When history tours at the Missouri State Penitentiary resumed in April, they used a slightly different route than they have in the previous few years. Work that continued to repair roofs and remediate mold at the most historic buildings on the site meant that guests couldn’t be allowed in one building, and had access to parts of others.
This week some of those limits were removed, as the repair and remediation work nears completion. Guests can now get into half of Housing Unit 3, a cell block finished in 1918 that once housed Missouri’s death row. The rest of that building is expected to be available some time next month.
Jefferson City Convention and Visitors Bureau Executive Director Diane Gillespie says the popular paranormal tours resumed this week. She says those use all of the buildings the history tours use.
“We will use Housing Unit 1 and 4 and a part of Housing Unit 3 along with the gas chamber,” says Gillespie. “We have had very great success with people wanting to come and book for the ghost tours.”
Gillespie says guests have been understanding and supportive about the ongoing work, and the impact it has had on tours.
“The feedback that we have gotten is that they are just delighted that the state and the city have stepped up to help preserve the buildings and that we continue to be able to offer tours to our visitors,” says Gillespie, “and our guides have done a great job in being able to continue to tell the full story of MSP even if they can’t get full access to all the buildings.”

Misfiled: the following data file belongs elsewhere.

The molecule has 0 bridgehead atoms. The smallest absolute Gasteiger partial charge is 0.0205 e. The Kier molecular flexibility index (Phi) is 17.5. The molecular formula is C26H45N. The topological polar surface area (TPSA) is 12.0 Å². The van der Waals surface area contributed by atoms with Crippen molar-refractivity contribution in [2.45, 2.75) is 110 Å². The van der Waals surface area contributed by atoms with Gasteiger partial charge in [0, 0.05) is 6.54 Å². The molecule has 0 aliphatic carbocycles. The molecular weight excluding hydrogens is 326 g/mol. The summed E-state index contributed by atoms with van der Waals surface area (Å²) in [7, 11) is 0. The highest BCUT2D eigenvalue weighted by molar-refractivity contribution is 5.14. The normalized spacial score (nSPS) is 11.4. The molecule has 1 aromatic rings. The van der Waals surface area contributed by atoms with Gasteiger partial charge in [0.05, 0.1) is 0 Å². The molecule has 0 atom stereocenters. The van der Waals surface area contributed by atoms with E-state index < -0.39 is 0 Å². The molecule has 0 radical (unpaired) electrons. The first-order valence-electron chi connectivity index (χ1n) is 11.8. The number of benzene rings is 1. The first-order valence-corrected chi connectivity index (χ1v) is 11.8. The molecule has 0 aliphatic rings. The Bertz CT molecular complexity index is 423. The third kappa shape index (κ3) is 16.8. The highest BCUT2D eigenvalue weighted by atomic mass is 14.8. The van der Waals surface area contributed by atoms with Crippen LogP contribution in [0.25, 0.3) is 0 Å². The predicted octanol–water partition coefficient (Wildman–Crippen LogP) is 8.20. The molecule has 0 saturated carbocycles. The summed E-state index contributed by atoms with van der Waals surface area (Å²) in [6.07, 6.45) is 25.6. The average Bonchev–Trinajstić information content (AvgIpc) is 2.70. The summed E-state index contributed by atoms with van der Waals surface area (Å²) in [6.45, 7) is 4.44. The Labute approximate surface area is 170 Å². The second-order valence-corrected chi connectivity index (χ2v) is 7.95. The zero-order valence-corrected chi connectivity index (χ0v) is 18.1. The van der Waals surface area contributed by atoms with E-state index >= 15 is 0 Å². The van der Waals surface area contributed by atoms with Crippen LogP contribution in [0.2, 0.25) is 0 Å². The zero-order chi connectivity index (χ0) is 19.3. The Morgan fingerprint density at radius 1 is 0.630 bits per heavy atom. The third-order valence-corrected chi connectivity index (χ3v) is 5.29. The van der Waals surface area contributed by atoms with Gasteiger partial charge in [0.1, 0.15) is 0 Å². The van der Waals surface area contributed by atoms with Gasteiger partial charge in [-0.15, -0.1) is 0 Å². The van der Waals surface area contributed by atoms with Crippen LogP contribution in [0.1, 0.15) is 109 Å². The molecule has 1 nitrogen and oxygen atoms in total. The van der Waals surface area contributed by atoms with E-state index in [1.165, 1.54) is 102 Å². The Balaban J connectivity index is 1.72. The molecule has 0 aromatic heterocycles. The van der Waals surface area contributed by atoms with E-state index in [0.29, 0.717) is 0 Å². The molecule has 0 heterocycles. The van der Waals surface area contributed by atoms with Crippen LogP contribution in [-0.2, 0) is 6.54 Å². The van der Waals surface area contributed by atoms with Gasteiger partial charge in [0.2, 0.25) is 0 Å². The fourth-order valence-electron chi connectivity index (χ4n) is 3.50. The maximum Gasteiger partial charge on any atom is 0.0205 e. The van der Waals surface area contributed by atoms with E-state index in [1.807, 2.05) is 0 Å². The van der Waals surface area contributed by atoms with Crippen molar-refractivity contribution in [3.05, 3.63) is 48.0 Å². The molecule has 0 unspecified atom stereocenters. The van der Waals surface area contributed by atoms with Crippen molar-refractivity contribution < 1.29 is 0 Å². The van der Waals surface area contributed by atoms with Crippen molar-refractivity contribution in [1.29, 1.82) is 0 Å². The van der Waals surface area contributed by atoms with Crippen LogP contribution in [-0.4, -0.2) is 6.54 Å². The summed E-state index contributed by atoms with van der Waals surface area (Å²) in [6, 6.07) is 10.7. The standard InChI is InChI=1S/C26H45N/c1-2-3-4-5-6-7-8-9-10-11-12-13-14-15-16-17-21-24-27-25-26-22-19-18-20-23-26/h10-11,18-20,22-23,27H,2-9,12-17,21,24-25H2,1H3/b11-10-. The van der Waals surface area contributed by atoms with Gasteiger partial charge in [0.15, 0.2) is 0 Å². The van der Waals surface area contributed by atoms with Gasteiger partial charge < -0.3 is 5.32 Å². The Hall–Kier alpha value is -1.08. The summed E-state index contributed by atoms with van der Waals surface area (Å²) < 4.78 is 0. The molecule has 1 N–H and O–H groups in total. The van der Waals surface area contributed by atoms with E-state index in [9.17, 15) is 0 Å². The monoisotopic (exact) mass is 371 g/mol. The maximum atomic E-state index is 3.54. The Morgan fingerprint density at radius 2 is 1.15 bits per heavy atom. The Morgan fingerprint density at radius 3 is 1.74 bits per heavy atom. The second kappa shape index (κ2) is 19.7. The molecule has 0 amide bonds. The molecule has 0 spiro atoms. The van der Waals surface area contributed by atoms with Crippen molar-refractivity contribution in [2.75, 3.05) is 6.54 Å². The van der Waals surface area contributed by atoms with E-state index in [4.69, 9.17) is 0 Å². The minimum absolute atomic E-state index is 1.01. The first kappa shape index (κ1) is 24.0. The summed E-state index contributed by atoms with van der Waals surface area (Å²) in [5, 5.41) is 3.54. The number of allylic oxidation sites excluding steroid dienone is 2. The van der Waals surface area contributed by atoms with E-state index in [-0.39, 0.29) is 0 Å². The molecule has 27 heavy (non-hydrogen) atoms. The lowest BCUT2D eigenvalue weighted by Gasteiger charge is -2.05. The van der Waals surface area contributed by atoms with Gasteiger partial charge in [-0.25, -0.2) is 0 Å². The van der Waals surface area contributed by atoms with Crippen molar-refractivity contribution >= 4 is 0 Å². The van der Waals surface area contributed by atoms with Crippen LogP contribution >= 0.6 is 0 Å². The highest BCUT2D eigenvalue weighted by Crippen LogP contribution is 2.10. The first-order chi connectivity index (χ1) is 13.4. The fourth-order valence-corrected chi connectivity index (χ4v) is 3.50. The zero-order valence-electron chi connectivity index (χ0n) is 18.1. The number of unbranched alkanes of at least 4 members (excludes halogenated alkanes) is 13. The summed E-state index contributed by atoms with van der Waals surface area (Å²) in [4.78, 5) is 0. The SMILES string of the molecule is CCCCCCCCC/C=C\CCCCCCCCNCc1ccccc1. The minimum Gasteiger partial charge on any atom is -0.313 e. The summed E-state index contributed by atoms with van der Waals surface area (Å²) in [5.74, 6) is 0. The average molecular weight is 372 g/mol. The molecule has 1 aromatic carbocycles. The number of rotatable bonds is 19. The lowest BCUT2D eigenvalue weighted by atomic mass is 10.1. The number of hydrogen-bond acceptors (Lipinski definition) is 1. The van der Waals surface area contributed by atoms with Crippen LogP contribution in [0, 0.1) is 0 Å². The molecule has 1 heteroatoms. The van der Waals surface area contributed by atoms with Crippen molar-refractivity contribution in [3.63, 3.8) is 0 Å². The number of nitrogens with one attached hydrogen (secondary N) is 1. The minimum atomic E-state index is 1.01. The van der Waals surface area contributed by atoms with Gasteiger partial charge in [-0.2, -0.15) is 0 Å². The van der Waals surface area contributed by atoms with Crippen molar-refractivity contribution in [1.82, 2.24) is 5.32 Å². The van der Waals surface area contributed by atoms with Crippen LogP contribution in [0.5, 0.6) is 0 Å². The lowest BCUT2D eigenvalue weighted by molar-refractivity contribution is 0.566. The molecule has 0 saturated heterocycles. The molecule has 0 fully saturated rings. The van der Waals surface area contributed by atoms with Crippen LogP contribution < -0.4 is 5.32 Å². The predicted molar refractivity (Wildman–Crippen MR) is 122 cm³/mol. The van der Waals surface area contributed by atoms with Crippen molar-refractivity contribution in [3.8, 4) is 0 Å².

Gillespie says the patience of tour guests and guides will be rewarded.
“That’s what we keep telling everybody. Yes, we have to be flexible during this season, but once this season is over with we’ve got full access to moving forward for the next fifteen years,” says Gillespie. “That’s very instrumental in us being able to move forward with bookings and offering MSP to convention groups, events and film groups that want to schedule further out than we’ve been able to in the past.”
MSP closed in 2004 and several years later opened to public tours. Since 2011 those have been offered by the Visitors Bureau through a lease agreement with the state, which still owns the prison property. The prison was 168 years old when it closed and had been the oldest operating prison west of the Mississippi.